2 1. GENERAL INTRODUCTION TO THE SPECIAL ODD CASE
THEOREM
62,3- Let G be a group of small odd type. Then G is as described in
the conclusion of Theorem 62 U C3, but G is not isomorphic to Ag, A\Q, M12, or
We remark that Ag, Aio, M\2 and J\ all satisfy the Aschbacher-Smith condi-
tions to be quasithin groups of even type and, as such, are identified in their paper
[ASml].
The condition of special odd type is a slight broadening of the condition of small
odd type to permit certain groups of even type in which an involution centralizer
has a component K with K = L2(q) for some q G FM9 or with K/Z{K) = L3(4).
Specifically we need the following technical definition.
DEFINITION
1.3. We say that G is of restricted even type if and only if G is
of even type and the following conditions hold:
(a) IfKe H2(G) with K^L2(q), q odd, then q G {5,7,9,17} and m2(G) 4;
(b) Suppose that x is an involution of G and K is a terminal component of
CG{X) such that K = L2(q), q odd. Then the following conditions hold:
(1) m2(CG(x)) 4;
(2) x is not 2-central in G; and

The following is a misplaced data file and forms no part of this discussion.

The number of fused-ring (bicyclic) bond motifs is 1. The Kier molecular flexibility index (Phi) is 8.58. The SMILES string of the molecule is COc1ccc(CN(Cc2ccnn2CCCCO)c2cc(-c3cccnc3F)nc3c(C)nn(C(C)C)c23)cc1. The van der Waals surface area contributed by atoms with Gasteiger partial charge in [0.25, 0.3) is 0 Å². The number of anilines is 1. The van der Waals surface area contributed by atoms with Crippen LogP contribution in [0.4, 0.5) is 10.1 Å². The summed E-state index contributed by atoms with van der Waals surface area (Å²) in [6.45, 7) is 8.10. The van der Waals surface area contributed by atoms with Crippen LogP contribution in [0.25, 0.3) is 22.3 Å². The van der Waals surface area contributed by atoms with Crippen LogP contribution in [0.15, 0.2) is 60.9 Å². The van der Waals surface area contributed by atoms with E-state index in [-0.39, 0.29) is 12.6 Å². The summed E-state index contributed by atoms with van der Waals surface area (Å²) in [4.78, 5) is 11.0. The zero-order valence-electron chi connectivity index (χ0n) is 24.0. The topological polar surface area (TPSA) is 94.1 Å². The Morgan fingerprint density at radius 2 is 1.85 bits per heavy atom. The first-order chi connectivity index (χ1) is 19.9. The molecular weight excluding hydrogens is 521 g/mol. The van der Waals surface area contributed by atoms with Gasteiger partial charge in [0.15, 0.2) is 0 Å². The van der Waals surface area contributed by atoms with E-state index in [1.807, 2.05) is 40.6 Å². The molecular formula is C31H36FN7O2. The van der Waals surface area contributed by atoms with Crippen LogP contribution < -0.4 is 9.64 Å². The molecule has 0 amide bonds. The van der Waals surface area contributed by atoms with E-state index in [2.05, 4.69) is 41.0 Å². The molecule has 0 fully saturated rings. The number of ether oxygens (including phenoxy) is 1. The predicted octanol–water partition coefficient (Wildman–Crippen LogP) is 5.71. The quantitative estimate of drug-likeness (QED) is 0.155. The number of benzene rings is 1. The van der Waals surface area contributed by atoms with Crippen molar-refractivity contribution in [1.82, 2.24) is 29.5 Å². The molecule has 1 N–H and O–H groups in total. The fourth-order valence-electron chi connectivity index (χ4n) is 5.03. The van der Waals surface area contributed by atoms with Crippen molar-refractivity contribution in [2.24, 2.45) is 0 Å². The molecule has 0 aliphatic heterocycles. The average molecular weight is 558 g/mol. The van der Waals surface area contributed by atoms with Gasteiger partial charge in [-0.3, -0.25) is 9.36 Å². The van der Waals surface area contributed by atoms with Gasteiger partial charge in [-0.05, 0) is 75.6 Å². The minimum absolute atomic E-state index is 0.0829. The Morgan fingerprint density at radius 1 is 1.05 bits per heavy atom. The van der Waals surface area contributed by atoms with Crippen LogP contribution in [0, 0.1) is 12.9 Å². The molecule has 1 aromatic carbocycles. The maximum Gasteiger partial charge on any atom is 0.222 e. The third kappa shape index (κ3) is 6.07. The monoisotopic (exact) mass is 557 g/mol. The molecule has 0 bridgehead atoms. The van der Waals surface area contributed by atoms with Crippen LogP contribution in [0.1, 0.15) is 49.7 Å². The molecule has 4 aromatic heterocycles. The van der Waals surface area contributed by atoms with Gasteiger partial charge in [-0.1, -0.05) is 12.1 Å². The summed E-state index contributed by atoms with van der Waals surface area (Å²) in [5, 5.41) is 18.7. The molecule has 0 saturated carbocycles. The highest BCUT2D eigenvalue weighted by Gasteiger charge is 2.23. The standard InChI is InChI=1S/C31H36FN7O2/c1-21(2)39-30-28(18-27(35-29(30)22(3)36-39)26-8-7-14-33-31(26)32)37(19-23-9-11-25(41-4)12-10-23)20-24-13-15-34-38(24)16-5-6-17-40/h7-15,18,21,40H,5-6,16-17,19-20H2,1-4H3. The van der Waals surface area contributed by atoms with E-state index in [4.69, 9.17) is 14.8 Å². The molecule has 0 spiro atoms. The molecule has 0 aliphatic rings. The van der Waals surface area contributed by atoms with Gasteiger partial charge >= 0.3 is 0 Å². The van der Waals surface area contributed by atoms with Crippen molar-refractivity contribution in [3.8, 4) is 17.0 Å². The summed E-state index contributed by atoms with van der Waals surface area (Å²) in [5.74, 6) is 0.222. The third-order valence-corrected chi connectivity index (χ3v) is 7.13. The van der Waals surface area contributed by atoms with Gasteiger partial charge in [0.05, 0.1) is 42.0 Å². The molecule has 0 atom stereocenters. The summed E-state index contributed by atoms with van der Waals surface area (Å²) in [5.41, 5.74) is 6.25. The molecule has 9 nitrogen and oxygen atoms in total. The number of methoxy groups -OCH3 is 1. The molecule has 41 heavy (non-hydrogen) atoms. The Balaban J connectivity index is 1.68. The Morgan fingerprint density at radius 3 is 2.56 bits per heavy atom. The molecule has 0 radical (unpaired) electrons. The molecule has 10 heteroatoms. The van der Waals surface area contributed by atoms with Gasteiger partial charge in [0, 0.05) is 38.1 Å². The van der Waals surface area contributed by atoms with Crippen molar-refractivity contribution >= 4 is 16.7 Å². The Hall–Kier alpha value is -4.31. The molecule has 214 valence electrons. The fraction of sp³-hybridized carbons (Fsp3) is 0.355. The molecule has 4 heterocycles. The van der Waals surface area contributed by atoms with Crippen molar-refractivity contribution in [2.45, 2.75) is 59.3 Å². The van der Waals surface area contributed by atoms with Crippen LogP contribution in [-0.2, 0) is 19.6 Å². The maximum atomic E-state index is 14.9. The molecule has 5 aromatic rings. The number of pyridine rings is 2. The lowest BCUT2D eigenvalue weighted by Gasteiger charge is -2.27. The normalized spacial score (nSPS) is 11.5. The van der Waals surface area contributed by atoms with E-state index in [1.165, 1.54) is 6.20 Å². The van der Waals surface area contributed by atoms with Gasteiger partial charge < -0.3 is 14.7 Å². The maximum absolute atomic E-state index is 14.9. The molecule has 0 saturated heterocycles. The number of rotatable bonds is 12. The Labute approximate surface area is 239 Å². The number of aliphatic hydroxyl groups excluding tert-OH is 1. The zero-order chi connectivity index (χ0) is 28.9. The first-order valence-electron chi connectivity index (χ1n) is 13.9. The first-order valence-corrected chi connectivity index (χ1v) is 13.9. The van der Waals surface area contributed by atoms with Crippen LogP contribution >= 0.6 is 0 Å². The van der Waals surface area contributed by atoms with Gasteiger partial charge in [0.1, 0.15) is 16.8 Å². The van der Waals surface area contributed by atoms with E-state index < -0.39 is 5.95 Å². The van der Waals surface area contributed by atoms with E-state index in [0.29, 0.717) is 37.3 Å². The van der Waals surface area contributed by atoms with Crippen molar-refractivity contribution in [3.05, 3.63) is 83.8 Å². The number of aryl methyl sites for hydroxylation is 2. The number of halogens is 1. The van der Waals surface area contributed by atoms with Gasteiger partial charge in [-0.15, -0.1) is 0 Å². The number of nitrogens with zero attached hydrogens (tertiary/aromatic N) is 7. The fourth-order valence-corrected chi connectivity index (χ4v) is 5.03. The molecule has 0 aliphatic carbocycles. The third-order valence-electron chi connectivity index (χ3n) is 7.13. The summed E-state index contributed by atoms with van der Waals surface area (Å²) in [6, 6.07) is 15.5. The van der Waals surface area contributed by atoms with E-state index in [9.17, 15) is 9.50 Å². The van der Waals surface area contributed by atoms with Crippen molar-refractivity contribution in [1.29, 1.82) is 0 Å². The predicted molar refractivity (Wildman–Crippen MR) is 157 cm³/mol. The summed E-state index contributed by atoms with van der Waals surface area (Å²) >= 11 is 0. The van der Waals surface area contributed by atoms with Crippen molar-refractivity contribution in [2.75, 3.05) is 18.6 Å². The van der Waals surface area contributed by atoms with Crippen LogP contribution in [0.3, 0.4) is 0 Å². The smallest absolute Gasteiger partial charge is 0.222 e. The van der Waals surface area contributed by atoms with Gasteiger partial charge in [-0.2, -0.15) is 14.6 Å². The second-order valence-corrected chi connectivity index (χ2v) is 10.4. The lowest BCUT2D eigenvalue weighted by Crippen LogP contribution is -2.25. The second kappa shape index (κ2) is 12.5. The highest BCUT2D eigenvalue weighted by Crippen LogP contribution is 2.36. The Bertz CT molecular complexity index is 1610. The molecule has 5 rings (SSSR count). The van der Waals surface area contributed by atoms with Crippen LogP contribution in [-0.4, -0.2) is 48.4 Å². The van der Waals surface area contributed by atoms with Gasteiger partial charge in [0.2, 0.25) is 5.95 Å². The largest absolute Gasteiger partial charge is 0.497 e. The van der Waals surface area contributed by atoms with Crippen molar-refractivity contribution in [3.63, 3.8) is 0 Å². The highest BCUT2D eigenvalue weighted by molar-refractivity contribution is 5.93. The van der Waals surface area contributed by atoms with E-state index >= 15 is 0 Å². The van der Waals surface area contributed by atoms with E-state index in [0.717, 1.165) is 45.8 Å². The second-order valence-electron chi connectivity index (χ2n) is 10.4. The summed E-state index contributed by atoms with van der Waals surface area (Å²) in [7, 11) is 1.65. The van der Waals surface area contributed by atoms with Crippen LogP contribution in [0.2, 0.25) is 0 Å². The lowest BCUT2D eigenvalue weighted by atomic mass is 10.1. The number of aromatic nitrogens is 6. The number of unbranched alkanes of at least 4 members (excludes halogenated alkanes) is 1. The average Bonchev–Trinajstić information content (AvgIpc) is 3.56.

(3) Either q = 5 and NQ(K) has Sylow 2-subgroups isomorphic to E24, or
q = 9 and m2(CG(K)) = 1; and
(c) Suppose that x and y are commuting involutions of G, K is a terminal
component of
CG(%),
K/Z{K) = Ls(4), and y induces an automorphism, of
unitary type on K. Then \G :
NG{K)\2
4.
Now we can define special odd type.
DEFINITION
1.4. G is of special odd type if G is not of restricted even type and
£2(G)ng2 = 0.
Last, we remark that we in fact prove a somewhat stronger theorem than The-
orem C2, which we call Theorem Q2 and which is needed for the proof of Theorem
67. We shall state this theorem in the next section.
2. Theorems C2 and
We now separate our discussion of Theorem 62 from that of Theorem 63. In
this section we discuss Theorems 62 and C2. First we state Theorem C2.
THEOREM
62- Suppose that G is of £j*B2-type and contains no 2-uniqueness
subgroup. Then G satisfies one of the conclusions of Theorem Q2 U C3 and G ^
U3(4), Jx, orAnforne {5,9,10,11}.
The exclusion of A*,, U3 (4) and J\ from the conclusion of Theorem C2 is due to
the hypothesis that G contains no 2-uniqueness subgroup. The other alternating
groups will arise as conclusions to Theorem 63. As in [I2], we denote by /C^ the
set of simple groups arising as conclusions to Theorem Q2.
We now explain the terminology of Theorem Q2 and comment on reformulations
and generalizations.
The meaning of £!B2-type. Our entire analysis rests on the subdivision of
the set %2 of all known quasisimple groups K with Z(K) = 02{K) into three
subsets. We remind the reader of the relevant definitions beginning with the sets
62, T2, and S2 from [I2; Sections 12-14], along with the subset (B2 ofT2.
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